Add bright red ribbon to your backyard
Feeder to draw hummingbirds' attention.
Tempt with homemade nectar
Move over sugar and artificial nectar. Red or black plastic-honeycomb-shaped feeders filled with nectar from easy-to-make homemade recipes are the best ways to attract hummingbirds.
It also often happens that hummingbirds just want to drink whatever and the feeder is not a necessity. This means that you need to spend a lot of time on the window or hanging around the table to provide a nectar source.
Then what you really need is a hummingbird feeder that is easy to refill and is available at all times.
I use a red plastic bottle shaped like a towel holder. I fill these feeders with a store-bought nectar/ water mix and a homemade sugar water mix. I then refill them with water every few days and refill the sugary nectar with fresh mix every few weeks. This makes keeping your hummingbird feeder filled easily to maintain.
Install a perching spot
Hummingbirds love to perch nearby when they’re feeding. Installing a perching spot near a window with a steady supply of nectar-producing plants, such as bee balm, is an easy way to attract these beautiful creatures.
Place a shallow bowl of clean water nearby for drinking, as well.
Cut fresh flowers from the yard, filling a cut-glass or recycled bottle, to make a hand-crafted bouquet and a hanging basket, to keep the plants well-watered.
Replace with fresh flowers and water every few days.
Make your own nectar-rich solution with one part sugar to four parts water.
Inspect plants regularly for feeding damage and replace with fresh plants as needed.
Be sure to use rail hooks or another method that does not permanently damage the branches.
Extend the life of your hummingbird feeders by applying weatherproofing agents such as paraffin wax or beeswax, which will also help keep the water from freezing in sub-freezing temperatures.
Make a homemade bee solution by mixing one part sugar to four parts water.
Bees are attracted to the sugar solution, and it is the only solution strong enough to keep bees away from your hummingbird feeders.
Add hummingbird specific feeders
These are relatively inexpensive and getting one is by far the easiest way for you to get started. It is also said that they are one of the best ways to attract hummingbirds to your yard.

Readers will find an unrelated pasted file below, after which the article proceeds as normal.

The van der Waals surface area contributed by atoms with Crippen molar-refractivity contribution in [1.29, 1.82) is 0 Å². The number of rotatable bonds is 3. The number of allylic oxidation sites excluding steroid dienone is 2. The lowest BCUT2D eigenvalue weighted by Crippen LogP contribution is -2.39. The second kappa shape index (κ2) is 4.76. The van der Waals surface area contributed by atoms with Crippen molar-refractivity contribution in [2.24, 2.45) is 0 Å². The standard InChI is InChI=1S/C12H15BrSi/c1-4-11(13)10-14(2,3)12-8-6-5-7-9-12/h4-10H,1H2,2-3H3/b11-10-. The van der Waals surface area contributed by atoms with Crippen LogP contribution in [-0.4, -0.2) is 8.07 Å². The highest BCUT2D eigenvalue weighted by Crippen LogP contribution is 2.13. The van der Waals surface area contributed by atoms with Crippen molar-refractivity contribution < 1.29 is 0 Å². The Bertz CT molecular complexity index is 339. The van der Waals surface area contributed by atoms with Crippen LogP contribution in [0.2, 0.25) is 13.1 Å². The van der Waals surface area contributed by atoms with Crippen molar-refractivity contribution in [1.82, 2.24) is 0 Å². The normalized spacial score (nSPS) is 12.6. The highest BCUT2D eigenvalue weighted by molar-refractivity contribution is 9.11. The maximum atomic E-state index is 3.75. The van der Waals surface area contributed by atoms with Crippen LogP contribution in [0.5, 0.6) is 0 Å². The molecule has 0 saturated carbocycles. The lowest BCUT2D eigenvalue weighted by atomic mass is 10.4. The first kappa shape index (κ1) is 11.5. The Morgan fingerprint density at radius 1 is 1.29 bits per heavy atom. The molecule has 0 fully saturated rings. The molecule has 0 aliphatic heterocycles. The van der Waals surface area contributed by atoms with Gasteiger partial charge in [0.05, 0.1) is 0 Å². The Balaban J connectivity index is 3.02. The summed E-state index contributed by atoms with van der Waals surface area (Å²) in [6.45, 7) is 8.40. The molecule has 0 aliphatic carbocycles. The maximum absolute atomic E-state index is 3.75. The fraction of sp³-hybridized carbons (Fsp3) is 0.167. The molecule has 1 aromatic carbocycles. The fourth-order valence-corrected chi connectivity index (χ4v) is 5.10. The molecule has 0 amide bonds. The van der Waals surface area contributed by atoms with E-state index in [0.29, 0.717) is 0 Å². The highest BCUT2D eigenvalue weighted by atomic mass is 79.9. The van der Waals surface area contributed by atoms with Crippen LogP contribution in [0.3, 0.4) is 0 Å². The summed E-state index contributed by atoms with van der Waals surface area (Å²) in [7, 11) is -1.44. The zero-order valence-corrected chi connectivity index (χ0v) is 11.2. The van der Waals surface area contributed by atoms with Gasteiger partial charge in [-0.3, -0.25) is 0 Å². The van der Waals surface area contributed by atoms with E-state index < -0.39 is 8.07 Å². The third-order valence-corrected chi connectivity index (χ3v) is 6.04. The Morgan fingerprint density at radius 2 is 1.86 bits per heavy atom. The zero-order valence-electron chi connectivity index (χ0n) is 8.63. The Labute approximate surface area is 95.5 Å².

The types of hummingbird feeders include the glass feeders, plastic and the feeders with metallic nectar (sugar water). Hummingbird feeders come in a variety of shapes and sizes including the glass feeders, hummingbird bird feeders, plastic feeders, and ones with two parts.
Add other feeders: A lot of times, a hummingbird specific feeder may not call out hummingbirds. Therefore, it is important to have other feeders to attract these cute creatures. Some of these include, the sunflower bird feeder, nectar feeders and others that use their natural nectars.
Keep the nectar fresh: Replace the nectar when it breaks down. For example, if the sugar gets changed, do not add the same nectar again or the hummingbird will be attracted, but the sugar will not be broken down.
Soak old mix for 24 hours and then throw it out.
Add red coloring: Red coloring is important when attracting hummingbirds. This comes into play when the hummingbird feeds and also around the hummingbird feeder.
Encourage nesting in your yard
Communities with several active hummingbird feeders near gardens are a breeding ground for many more, and the birds will *almost always* return to their nesting areas, so leaving your feeder out is a good call even if they don’t use it during the coldest parts of winter.
When planting to attract the hummers, choose native plants. You can buy the seeds at any nursery or online. Some examples include penstemon, salvias, monarda (bee balm), columbine, clematis, cardinal flower, trumpet vine and, of course, hummingbird favorites like salvia, honeysuckle, fuschia, columbine, red-yielding currant, and butterfly weed. For more information on hummingbird-friendly plants, visit the website of the North American Butterfly Association.
Type in the horticulture zone of your area and choose plants that are native to your area.
To get an idea of where to plant your hummingbird plant, visit a National Park and take a look at the variety of plants the Park has. It’s wise to plant your plants close to the National Park, as you never know when a hummingbird will visit just when they see their favorite.
Older plants also attract hummingbirds.
Nurture beneficial insects in the yard
That all seems well and good, but you might not even be sure what kinds of insects need to be nurtured.
Some birds – and particularly smaller birds – will use insects as their primary food source. Some examples are sparrows, wrens and chickadees.
If you want to attract these kinds of birds to your yard, then it is critical to attract their insect food sources. This initially may involve a bit of reading up on the best kinds of flowers to plant in your yard, then in addition to the other garden-related activities, you will need to look for them and plant them for the birds.
Once you do, you will be likely to see a lot more up-close-and-personal activity of creatures like bluebirds, butterflies, grasshoppers, etc., in your yard, which in turn will attract the kinds of birds that feed on those insects.
Hummingbirds are especially attracted to plants that have red or pink blossoms. This indicates that hummingbirds will likely be able to see the blossoms from afar, and as a result will be drawn to them.